Yes, Facebook says that anyone can see any of the three million links that are shared every hour in private conversations. That?s a feature, not a bug. But before you get too freaked out about this type of Messenger ?feature,? you should know that your privacy isn?t exactly breached, and a hacker would have a seriously hard time figuring out who shared which link with whom. DON'T MISS:  5 ways the iPhone is still better than Android after all these years Belgium-based security researcher Inti De Ceukelaire revealed in a post on Medium earlier this month that links shared in Messenger chats are found by Facebook?s crawler tool, which gives them a numerical identifier so that they can be displayed over and over after being shared once. It turns out that developers can request any object in Facebook by its number, including these shared links. The researcher was able to extract 70 links in 10 minutes, without being able to obtain information about the chats from which they originated. Facebook, meanwhile, told The Daily Dot that De Ceukelaire indeed contacted the social network about the flaw, but said that it's not a flaw at all. It?s how Facebook works, and it can?t be used by hackers for malicious purposes. Facebook is "confident that the risk to URLs people share in messages is very low." The company has various protections in place to prevent abuse, including rate limiting on requests and throttling that "can detect suspicious activity and which we have recently strengthened further." The company said that the technique used "could only return random URLs and would not tie the sharing of a link to any particular person on Facebook. We have not seen abuse of this matter, and we are constantly working to make the security of our systems stronger.? "As always, we are focused on keeping your message content safe," Facebook added. From the looks of it, people can?t spy on other anyone's Messenger chats as a result of these publicly available links. That means you can still send links in Messenger without worrying who reads them, other than Facebook. But you should still be wary of this flaw. If you?re looking to share personal data hosted on some site or a personal server, then absolutely avoid sharing links on Messenger because these links can indeed be found. Send private links using Signal instead. Or WhatsApp. Or iMessage. All these chat apps feature end-to-end encryption, with the first two working across platforms.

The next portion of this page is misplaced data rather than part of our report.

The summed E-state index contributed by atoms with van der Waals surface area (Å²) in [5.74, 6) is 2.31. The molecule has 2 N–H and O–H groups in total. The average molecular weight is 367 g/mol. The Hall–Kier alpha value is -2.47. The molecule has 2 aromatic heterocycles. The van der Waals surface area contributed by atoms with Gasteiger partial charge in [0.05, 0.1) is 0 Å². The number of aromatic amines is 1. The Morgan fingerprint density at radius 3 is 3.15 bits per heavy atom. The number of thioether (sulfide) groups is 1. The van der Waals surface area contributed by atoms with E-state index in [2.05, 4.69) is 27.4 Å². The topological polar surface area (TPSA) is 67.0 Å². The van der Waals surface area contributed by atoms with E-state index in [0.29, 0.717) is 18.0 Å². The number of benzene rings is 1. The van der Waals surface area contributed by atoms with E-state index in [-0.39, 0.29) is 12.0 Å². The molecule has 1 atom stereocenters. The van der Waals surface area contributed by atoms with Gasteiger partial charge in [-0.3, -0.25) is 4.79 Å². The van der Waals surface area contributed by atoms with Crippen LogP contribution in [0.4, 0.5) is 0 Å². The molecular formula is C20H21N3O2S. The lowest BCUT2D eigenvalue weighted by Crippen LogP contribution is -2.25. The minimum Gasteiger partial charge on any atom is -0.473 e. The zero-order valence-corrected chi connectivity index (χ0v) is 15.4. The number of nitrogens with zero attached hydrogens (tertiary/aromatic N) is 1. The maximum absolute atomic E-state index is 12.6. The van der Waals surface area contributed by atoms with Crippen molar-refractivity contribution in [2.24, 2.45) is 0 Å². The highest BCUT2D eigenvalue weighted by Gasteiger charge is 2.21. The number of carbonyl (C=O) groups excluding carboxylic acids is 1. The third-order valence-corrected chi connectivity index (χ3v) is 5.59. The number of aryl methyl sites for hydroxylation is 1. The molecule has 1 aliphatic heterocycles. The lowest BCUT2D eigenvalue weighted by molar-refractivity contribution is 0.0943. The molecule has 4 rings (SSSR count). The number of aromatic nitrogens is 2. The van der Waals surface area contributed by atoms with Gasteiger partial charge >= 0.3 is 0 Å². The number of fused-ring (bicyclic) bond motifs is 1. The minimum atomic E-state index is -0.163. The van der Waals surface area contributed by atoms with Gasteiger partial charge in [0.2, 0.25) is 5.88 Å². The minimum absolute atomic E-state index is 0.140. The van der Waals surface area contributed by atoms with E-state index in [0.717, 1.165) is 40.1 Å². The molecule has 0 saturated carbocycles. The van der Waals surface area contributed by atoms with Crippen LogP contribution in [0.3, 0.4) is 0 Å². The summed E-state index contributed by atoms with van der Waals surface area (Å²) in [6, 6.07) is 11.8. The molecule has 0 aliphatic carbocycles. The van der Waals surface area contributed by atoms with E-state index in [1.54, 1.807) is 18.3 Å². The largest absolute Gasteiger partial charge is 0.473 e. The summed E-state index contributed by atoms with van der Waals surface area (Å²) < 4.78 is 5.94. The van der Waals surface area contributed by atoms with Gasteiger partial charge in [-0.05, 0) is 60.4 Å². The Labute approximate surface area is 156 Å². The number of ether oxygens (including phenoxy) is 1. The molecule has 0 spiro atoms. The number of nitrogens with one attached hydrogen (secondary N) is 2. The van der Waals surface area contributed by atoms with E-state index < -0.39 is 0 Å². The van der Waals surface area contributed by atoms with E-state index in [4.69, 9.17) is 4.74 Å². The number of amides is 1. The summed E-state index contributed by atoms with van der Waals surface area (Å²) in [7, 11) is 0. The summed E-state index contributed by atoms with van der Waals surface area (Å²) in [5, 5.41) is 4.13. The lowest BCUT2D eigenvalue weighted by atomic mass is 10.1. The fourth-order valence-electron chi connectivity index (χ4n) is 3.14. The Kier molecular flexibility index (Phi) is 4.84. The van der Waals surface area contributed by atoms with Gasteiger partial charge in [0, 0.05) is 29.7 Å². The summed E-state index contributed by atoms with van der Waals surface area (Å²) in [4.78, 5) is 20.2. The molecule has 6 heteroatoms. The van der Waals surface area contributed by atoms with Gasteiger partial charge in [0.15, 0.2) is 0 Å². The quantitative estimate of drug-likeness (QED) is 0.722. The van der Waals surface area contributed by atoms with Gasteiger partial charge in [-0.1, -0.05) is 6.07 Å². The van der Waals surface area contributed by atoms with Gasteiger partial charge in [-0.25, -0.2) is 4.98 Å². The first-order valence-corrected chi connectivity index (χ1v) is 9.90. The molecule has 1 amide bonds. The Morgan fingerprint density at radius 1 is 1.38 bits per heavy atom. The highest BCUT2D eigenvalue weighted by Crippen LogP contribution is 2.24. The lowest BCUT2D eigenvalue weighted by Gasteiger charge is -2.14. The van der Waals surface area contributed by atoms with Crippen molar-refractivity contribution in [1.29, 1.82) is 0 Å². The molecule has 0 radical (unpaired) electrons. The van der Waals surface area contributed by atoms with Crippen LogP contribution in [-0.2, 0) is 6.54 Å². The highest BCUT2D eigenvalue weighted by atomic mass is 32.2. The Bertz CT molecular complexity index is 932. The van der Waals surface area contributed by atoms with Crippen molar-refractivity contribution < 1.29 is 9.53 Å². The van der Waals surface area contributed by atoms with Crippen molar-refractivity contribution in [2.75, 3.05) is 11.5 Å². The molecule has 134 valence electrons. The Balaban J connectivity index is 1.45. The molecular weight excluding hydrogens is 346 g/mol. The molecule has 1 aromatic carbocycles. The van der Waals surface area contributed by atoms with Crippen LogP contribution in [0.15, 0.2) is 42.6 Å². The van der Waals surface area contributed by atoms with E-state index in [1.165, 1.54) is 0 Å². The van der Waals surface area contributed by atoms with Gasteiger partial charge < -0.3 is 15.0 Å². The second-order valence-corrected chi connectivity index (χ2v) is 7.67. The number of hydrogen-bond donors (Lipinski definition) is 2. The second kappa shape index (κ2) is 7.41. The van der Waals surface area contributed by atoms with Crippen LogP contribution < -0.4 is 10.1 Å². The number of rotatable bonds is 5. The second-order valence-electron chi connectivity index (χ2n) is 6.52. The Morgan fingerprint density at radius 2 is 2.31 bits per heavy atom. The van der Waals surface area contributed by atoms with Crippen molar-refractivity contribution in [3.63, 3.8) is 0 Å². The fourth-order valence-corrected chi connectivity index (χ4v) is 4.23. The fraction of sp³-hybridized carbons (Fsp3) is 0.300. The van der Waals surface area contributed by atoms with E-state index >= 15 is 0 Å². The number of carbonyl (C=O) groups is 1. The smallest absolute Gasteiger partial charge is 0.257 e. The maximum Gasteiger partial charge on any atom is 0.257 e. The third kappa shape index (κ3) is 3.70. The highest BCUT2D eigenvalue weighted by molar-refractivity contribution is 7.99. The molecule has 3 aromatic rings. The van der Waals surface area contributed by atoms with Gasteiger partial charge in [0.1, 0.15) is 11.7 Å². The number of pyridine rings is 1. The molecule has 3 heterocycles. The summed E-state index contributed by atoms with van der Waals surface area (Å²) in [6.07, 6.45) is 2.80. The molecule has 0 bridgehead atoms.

GoPro?s new backpack lets you stuff five GoPros in a backpack

GoPro Do you love GoPros? Are GoPros your thing? GoPro knows you love GoPros, so today it announced a new backpack called the Seeker. It's for you, GoPro fan. It fits five GoPros inside. Five. It also comes with space for a bag of water, with its having a 16-liter compartment. But really, anyone buying this bag is doing so for the GoPro aspect. So, in addition to those five cameras you can stuff inside the Seeker's dedicated GoPro section, the backpack also comes with three mounting options: two over-the-shoulder ones and a chest mount. The Seeker is available on GoPro?s website for $169.99. ...



Karma, the shareable hotspot, finally supports private networks
How to make Burger King?s outrageous Mac n? Cheetos at home